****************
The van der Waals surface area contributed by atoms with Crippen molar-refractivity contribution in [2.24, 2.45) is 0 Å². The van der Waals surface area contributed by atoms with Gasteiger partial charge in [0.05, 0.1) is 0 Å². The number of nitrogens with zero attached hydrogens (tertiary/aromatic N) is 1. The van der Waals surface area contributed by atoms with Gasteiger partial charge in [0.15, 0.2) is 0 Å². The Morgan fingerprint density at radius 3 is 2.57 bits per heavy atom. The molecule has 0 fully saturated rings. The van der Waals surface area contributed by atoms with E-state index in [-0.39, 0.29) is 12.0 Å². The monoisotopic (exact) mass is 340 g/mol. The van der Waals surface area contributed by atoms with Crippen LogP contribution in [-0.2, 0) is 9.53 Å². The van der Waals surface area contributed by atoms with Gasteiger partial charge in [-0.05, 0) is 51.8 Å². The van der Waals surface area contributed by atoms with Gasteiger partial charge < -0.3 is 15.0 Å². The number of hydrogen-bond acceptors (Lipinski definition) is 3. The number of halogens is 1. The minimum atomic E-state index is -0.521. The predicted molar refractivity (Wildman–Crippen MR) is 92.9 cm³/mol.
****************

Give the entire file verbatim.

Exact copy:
The van der Waals surface area contributed by atoms with Crippen molar-refractivity contribution in [2.24, 2.45) is 0 Å². The van der Waals surface area contributed by atoms with Gasteiger partial charge in [0.05, 0.1) is 0 Å². The number of nitrogens with zero attached hydrogens (tertiary/aromatic N) is 1. The van der Waals surface area contributed by atoms with Gasteiger partial charge in [0.15, 0.2) is 0 Å². The Morgan fingerprint density at radius 3 is 2.57 bits per heavy atom. The molecule has 0 fully saturated rings. The van der Waals surface area contributed by atoms with E-state index in [-0.39, 0.29) is 12.0 Å². The monoisotopic (exact) mass is 340 g/mol. The van der Waals surface area contributed by atoms with Crippen LogP contribution in [-0.2, 0) is 9.53 Å². The van der Waals surface area contributed by atoms with Gasteiger partial charge in [-0.05, 0) is 51.8 Å². The van der Waals surface area contributed by atoms with Gasteiger partial charge < -0.3 is 15.0 Å². The number of hydrogen-bond acceptors (Lipinski definition) is 3. The number of halogens is 1. The minimum atomic E-state index is -0.521. The predicted molar refractivity (Wildman–Crippen MR) is 92.9 cm³/mol.